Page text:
The Redhead Cluster Phenomenon

It’s been documented, and I sure as heck am documenting it here: You happen upon redheads in close sequence, followed by long periods of seeing none whatsoever. You’ll see five in an afternoon and then none for two weeks.

This, dear friends, is the Redhead Cluster Phenomenon.

And I’m not kidding when I say it’s been documented. Where, you ask? In Twins: An Investigation Into the Strange Coincidences in the Lives of Separated Twins by Peter Watson (1981; library citation), which constitutes a stunning example of adapting scientific research to a lay audience. In this case, the goal was to explain the putative coincidences everyone associates with twins, particularly identical ones.

Paul Kammerer, an Austrian biologist of the early twentieth century, ...discovered the “law of series” in which coincidental events run in (say) threes.... Kammerer would spend hours, wherever he went, recording the height, hair colour and type of hat worn by every passerby. He made the observation that men with red hair tended to pass by in clusters with long gaps in between.

That does not mean red-haired men were spotted consecutively, though that surely happened. Rather, the researcher noted several redheads in a short period, followed by a longer period with no redheads whatsoever.

Now, such research is population-specific. Many Germans have black or blond hair; combined with the preponderance of brown-haired men, redheads would be quite rare, which makes the findings all the more noteworthy. In Ireland or Scotland, it might be unremarkable to encounter redheads in clumps.

Here in the province of Toronto, white people are barely the majority. According to Statistics Canada figures from the 1996 census, 31.38% of Toronto residents are “visible minorities,” suggesting that roughly 69% of Torontonians are Caucasian. Redheads constitute at most 5% of the population (I’ll give statistics below). While a tiny few redheads are black (e.g,. Malcolm X), most are Caucasian. In Toronto, therefore, redheads might amount to 5% of 69% of the population, or 3.45%. Of every 10,000 Torontonians, at the very most 345 are red-haired.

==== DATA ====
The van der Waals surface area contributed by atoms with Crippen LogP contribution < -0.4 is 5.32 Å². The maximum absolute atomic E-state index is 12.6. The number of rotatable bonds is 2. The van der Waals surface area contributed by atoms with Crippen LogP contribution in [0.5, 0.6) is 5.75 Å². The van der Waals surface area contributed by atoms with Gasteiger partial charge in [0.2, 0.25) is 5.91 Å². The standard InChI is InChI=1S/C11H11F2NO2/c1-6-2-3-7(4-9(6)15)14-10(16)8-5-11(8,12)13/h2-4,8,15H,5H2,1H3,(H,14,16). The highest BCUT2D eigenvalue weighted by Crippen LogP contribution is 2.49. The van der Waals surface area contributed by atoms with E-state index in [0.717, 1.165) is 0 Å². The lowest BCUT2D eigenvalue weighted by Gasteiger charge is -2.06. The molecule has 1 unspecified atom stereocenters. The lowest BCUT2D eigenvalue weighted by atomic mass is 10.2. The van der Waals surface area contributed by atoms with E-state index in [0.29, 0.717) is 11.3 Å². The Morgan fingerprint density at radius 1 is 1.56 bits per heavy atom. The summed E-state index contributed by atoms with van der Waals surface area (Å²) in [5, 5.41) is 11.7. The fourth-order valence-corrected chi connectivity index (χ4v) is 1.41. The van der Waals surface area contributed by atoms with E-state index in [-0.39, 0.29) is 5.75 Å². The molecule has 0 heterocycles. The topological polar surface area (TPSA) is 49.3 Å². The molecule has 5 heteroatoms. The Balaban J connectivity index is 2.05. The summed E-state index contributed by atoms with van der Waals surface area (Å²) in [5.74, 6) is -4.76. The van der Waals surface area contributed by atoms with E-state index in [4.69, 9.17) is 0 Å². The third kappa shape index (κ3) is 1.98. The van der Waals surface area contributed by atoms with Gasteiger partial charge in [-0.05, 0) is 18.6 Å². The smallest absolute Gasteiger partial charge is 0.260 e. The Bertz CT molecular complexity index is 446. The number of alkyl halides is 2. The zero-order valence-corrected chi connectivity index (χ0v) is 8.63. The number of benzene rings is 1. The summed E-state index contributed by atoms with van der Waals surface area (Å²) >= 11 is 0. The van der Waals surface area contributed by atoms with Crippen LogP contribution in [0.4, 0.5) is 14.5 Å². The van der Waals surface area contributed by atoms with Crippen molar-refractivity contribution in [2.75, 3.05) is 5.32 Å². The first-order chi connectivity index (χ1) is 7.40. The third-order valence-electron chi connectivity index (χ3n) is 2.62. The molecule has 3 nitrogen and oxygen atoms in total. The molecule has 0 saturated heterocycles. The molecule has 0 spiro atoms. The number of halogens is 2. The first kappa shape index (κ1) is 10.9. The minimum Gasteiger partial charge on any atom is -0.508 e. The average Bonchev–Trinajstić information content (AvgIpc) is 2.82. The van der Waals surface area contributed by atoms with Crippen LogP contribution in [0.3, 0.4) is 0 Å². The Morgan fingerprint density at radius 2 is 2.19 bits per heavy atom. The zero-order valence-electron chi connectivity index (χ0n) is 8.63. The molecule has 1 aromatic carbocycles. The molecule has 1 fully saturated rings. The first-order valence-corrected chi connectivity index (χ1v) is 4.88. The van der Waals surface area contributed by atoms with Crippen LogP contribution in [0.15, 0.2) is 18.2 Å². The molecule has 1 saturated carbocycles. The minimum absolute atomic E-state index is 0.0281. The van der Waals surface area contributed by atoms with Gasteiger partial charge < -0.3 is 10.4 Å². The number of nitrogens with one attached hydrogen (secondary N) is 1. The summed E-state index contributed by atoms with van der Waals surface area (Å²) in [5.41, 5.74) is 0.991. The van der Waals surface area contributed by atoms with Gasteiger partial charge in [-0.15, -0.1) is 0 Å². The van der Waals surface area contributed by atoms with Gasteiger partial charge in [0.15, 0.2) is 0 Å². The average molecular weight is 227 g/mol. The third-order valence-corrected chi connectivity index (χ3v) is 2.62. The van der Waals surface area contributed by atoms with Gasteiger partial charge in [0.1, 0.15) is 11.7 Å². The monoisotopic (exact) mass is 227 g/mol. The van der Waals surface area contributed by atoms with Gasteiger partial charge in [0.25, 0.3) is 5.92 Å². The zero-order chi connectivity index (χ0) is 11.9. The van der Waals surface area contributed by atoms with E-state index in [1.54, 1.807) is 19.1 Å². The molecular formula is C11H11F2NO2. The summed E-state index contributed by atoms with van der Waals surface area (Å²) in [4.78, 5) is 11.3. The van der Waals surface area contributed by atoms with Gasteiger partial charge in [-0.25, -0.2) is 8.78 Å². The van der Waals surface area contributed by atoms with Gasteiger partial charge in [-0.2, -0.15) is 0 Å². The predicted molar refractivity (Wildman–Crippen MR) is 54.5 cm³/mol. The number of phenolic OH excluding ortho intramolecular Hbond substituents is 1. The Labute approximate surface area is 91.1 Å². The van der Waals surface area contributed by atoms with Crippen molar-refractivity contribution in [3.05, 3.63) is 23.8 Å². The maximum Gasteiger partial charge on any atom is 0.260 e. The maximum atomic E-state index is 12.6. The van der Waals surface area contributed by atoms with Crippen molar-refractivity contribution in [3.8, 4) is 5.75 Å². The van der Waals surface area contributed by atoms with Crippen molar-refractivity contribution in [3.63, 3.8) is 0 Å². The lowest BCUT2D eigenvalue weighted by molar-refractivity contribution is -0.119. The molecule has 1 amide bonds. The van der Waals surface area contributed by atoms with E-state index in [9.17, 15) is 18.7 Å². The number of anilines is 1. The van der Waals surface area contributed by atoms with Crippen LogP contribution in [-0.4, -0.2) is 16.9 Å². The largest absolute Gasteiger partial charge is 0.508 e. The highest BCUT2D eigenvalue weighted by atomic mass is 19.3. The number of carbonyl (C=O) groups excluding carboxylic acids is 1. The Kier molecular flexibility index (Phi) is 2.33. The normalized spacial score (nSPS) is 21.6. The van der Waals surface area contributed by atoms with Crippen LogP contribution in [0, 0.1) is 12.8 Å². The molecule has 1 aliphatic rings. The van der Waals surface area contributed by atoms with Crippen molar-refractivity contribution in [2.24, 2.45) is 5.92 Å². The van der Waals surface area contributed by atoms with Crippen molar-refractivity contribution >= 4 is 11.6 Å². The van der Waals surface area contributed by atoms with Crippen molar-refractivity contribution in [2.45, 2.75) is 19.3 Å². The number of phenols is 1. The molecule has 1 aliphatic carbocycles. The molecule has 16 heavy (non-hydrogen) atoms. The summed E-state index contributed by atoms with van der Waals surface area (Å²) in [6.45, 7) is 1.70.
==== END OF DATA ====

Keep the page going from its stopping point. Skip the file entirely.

Put another way, if you watched several hundred people pass by, you would average three redheads per hundred people, assuming an even distribution. If the distribution were truly even, in fact, roughly one out of every 30 people would have red hair. A bus at rush hour can easily hold 50 people. On how many days recently have you taken bus rides and noticed one or two redheads on each of those rides?

We do not observe an even distribution. We observe no redheads at all for days at a time, then an enormous spike in the graph in, say, a single afternoon.

What’s going on here?

I can only assume that some kind of determinism is at work. In other words, fate.


Numbers of people with red hair are difficult to come by. And I’ve done a lot of searching – forensic texts, dermatology books, genetics tracts, everything. I have considerable research experience, and I’ve had better luck looking up far more obscure topics, like the incidence of head injuries among wheelchair athletes. There just aren’t a lot of stats on who has what colour hair.

Here’s the available data.